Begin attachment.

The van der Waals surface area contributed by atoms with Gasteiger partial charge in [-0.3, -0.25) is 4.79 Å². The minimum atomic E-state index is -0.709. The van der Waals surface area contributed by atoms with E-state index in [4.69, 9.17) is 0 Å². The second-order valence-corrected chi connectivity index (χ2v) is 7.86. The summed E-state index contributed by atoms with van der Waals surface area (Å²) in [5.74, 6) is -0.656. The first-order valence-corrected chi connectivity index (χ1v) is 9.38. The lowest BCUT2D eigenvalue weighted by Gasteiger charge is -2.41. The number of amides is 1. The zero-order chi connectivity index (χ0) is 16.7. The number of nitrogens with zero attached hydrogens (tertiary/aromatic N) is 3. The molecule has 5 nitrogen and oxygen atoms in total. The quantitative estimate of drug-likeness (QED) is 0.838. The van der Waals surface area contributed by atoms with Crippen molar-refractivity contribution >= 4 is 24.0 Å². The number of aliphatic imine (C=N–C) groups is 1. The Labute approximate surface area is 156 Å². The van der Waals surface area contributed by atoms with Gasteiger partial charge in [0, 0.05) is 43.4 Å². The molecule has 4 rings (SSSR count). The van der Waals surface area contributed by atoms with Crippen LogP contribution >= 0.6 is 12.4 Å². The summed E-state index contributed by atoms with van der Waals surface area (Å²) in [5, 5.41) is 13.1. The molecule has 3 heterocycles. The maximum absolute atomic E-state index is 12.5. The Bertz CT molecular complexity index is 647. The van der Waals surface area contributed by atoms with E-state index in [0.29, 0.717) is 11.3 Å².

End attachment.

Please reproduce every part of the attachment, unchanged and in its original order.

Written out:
The van der Waals surface area contributed by atoms with Gasteiger partial charge in [-0.3, -0.25) is 4.79 Å². The minimum atomic E-state index is -0.709. The van der Waals surface area contributed by atoms with E-state index in [4.69, 9.17) is 0 Å². The second-order valence-corrected chi connectivity index (χ2v) is 7.86. The summed E-state index contributed by atoms with van der Waals surface area (Å²) in [5.74, 6) is -0.656. The first-order valence-corrected chi connectivity index (χ1v) is 9.38. The lowest BCUT2D eigenvalue weighted by Gasteiger charge is -2.41. The number of amides is 1. The zero-order chi connectivity index (χ0) is 16.7. The number of nitrogens with zero attached hydrogens (tertiary/aromatic N) is 3. The molecule has 5 nitrogen and oxygen atoms in total. The quantitative estimate of drug-likeness (QED) is 0.838. The van der Waals surface area contributed by atoms with Crippen molar-refractivity contribution >= 4 is 24.0 Å². The number of aliphatic imine (C=N–C) groups is 1. The Labute approximate surface area is 156 Å². The van der Waals surface area contributed by atoms with Gasteiger partial charge in [0, 0.05) is 43.4 Å². The molecule has 4 rings (SSSR count). The van der Waals surface area contributed by atoms with Crippen LogP contribution >= 0.6 is 12.4 Å². The summed E-state index contributed by atoms with van der Waals surface area (Å²) in [5, 5.41) is 13.1. The molecule has 3 heterocycles. The maximum absolute atomic E-state index is 12.5. The Bertz CT molecular complexity index is 647. The van der Waals surface area contributed by atoms with E-state index in [0.29, 0.717) is 11.3 Å².